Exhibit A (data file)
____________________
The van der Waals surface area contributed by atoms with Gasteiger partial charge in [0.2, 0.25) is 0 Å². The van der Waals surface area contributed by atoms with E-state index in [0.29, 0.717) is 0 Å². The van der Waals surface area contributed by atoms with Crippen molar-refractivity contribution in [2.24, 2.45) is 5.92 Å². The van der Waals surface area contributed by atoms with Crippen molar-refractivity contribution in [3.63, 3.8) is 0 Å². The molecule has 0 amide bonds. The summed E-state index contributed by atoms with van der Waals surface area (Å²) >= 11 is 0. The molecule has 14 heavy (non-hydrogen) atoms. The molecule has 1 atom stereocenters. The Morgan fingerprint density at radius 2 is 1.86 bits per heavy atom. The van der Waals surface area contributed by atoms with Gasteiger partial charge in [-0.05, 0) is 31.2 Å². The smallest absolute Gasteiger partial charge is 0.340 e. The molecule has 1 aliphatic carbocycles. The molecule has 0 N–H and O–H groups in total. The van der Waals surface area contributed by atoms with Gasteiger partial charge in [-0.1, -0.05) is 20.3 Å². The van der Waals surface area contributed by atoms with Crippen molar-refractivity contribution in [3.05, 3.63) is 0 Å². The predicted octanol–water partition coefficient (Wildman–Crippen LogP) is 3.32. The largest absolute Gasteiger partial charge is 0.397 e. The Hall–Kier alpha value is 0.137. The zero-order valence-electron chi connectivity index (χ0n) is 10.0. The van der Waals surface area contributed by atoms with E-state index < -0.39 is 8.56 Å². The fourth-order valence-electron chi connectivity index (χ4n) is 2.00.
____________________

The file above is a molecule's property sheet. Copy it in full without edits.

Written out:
The van der Waals surface area contributed by atoms with Gasteiger partial charge in [0.2, 0.25) is 0 Å². The van der Waals surface area contributed by atoms with E-state index in [0.29, 0.717) is 0 Å². The van der Waals surface area contributed by atoms with Crippen molar-refractivity contribution in [2.24, 2.45) is 5.92 Å². The van der Waals surface area contributed by atoms with Crippen molar-refractivity contribution in [3.63, 3.8) is 0 Å². The molecule has 0 amide bonds. The summed E-state index contributed by atoms with van der Waals surface area (Å²) >= 11 is 0. The molecule has 14 heavy (non-hydrogen) atoms. The molecule has 1 atom stereocenters. The Morgan fingerprint density at radius 2 is 1.86 bits per heavy atom. The van der Waals surface area contributed by atoms with Gasteiger partial charge in [-0.05, 0) is 31.2 Å². The smallest absolute Gasteiger partial charge is 0.340 e. The molecule has 1 aliphatic carbocycles. The molecule has 0 N–H and O–H groups in total. The van der Waals surface area contributed by atoms with Gasteiger partial charge in [-0.1, -0.05) is 20.3 Å². The van der Waals surface area contributed by atoms with Crippen molar-refractivity contribution in [3.05, 3.63) is 0 Å². The predicted octanol–water partition coefficient (Wildman–Crippen LogP) is 3.32. The largest absolute Gasteiger partial charge is 0.397 e. The Hall–Kier alpha value is 0.137. The zero-order valence-electron chi connectivity index (χ0n) is 10.0. The van der Waals surface area contributed by atoms with E-state index < -0.39 is 8.56 Å². The fourth-order valence-electron chi connectivity index (χ4n) is 2.00.